As with all of the other options for fixing your cracked exhaust manifolds, this install is not for beginners. The headers come ceramic coated and ready to bolt up. Doug Thorley includes new gaskets, but you’ll have to re-use your old hardware.
The headers come with no flange on the end of them. That’s because you have the choice to either re-use your original catalytic converters or replace them with a straight pipe (and figure out how to bypass the O2 sensors). You’ll need to be able to cut and weld whether you choose to keep the stock cats or not.
You’ll also need to be able to lift one side of the motor. Reaching all of the nuts to remove the old manifold and install the headers can be a real pain. Small hands and plenty of swivel attachments for your ratchet will certainly help.
The silver ceramic coating on these headers looks great. The driver’s side has a Doug Thorley emblem tacked on which is just barely visible once they’re installed in the engine bay. Still a nice touch.
I understand these are made by hand, but my specific set of headers was clearly made by two different employees. While the welds on the driver’s side looked good, the passenger side was a different story.
This concerned me enough to bring the headers to a friend that’s a master mechanic as well as a drag racer for his opinion. After looking them over, he didn’t think there was anything wrong with them structurally and the issue was strictly cosmetic.
Quality control issues aside, I’m glad I had these installed. My exhaust leak is completely gone (although short tube headers do have a bit more of a “tin” sound with an otherwise stock exhaust – this is normal).
Cracked exhaust manifolds are just one of the potential issues you need to look for when buying a 4th generation Toyota 4runner. I list the others in my 4runner buyers guide.
Initially, I couldn’t notice much of a difference when putting around town at low rpm. That’s not where the horsepower and torque gains are though. Above 3000 rpm, the difference is very noticeable in the butt-dyno.
The engine feels much more alive and pulls a lot harder. You’ll find that allowing your 4runner to hold 3rd gear when merging onto a highway will make it zip right up to 60mph effortlessly.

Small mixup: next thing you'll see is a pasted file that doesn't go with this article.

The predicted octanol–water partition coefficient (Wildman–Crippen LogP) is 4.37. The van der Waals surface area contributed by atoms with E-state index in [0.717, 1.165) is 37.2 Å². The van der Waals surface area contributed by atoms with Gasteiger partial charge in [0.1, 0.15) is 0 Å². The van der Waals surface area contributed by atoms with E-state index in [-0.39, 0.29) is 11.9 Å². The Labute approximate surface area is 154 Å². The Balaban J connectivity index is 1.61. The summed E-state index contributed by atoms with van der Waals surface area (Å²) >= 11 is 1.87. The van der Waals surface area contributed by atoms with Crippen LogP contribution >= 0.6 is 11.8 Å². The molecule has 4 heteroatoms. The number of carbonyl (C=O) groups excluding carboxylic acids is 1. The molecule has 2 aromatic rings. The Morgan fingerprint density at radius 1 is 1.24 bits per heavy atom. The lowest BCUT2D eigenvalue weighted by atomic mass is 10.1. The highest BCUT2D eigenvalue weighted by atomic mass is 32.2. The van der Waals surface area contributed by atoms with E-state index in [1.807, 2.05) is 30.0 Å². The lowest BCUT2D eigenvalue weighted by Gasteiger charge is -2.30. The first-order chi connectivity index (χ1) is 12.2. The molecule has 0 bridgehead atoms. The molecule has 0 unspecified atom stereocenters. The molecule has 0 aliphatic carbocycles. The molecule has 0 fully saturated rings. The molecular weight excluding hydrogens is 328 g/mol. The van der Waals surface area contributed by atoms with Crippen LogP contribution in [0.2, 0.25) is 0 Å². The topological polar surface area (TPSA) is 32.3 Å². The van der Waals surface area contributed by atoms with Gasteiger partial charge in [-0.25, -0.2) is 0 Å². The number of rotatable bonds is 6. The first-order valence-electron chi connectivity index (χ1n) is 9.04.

As time goes on and the ECU learns how to adjust for the extra airflow, you’ll notice the engine really wake up. It’s no racecar, but the already well balanced 2UZ feels even healthier with these headers.
Since originally writing this review, I’ve also added a Gibson stainless catback exhaust to my 4runner. The exhaust and headers make a really nice combo. I reviewed this exhaust recently and found it to be a great design with only one minor annoyance.
The only thing remaining on my entire exhaust system that isn’t high quality stainless steel is the y-pipe. Thanks to Jason Burtman and Doug Thorley, they’ve got that covered now too (as well as a new style of long tube headers they’ve just released). Keep an eye out for those.
There’s no better way to fix the cracked exhaust manifolds on your V8 4runner than by upgrading to Doug Thorley headers. They’re stronger than the originals and have a lifetime warranty. That means you’ll never have to worry about it happening again!
They’re a fraction of the price of replacing the originals. You’ll also be rewarded with more horsepower, torque, and fuel economy. It’s not very often that increasing performance on a vehicle also makes it more reliable. This is a win-win in my opinion.
Check them out on Amazon:
Burtman Industries is also one of the best places to buy any aftermarket exhaust parts for a 4runner:
- Fantastic design
- Ceramic coating (mine were among the first batch of their new supplier)
- Low cost
- Lifetime warranty
- New gaskets included
- Potentially confusing performance claims
- Quality control issues (aesthetic)
Tim is the creator of Canadian Gearhead. His experience with auto detailing and working for Toyota shows through all of the articles posted here. He runs the Canadian Gearhead site and YouTube channel full-time now and currently owns a 2007 4runner, 2006 Tacoma, and 1991 MR2. Read more about Tim: